There are several other important cards stacked against Bitcoin.  But I will conclude with only one more., The “money supply” in the every country in the world is actually hard currency times the money multiplier – the ramping up of the hard currency into deposits in banks and lines of credit and gift cards and so forth.  In the US, the money supply – counting all of these money-like assets – is about twenty times the supply of hard currency.  And Bitcoin banking is developing and could go one of two ways.  First, it could be significantly private and unregulated.  The history of unregulated banking is that it is a disaster full of bank runs, volatile price levels currency collapses and so on.  The banking sector’s volatility becomes the volatility of the supply of Bitcoins which becomes price volatility.  Look just recently how the collapse of a single Bitcoin exchange affected the price of Bitcoins.  The second way Bitcoin banking could go would be as a regulated banking sector, becoming part of the tradition banking sector.  But then several claimed benefits of Bitcoin go out the window.  The true, large supply of Bitcoin is governed by banking regulation (but in every country in the world – what a mess!).  And while a Bitcoin is anonymous, a Bitcoin deposit is not anonymous. Once a bank gives you a credit for a Bitcoin and knows who you are, can it see in the Bitcoin chain how it was spent?  Not sure, but I would worry about it.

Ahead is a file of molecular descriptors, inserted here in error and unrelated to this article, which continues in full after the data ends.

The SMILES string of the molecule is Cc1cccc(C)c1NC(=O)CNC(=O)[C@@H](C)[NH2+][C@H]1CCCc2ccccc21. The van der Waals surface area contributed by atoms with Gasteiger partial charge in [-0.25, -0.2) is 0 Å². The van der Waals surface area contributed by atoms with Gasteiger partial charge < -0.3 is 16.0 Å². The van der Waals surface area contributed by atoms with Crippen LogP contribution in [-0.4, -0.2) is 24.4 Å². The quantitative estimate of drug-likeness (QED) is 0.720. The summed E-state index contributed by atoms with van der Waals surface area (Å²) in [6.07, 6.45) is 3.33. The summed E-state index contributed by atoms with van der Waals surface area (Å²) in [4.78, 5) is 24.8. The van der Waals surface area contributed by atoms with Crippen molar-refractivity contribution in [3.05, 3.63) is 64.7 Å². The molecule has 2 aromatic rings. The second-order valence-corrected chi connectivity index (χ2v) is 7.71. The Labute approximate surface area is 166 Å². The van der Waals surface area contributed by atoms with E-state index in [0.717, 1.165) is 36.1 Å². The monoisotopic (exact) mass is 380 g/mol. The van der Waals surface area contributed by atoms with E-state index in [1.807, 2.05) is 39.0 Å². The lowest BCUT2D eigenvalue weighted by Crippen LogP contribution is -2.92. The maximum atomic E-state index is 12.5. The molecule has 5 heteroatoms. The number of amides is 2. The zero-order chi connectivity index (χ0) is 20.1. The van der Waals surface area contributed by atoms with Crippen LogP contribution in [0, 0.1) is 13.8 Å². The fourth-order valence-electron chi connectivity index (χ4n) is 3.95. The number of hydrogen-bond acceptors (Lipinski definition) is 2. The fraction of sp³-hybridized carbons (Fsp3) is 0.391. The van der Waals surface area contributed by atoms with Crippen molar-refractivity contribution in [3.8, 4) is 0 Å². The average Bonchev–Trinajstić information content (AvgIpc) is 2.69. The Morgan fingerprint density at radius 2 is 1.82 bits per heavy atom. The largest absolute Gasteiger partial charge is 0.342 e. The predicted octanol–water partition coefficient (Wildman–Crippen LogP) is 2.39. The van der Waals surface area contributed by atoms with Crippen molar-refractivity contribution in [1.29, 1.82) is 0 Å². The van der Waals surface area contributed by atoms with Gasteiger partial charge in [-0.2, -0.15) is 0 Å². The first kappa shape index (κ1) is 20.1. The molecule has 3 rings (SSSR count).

In sum, I am not worried about the technology – I have complete confidence that people at the other end of the MIT campus can solve almost all of the technological problems.  But the finance is suspect.  I am guessing that Bitcoin either remains small and volatile, with only transactions of suspect legality willing to accept the volatility as the price of true anonymity, or that Bitcoin goes down in history as a bubble, ultimately as worthless as the sequence of zeroes and ones that make up each coin.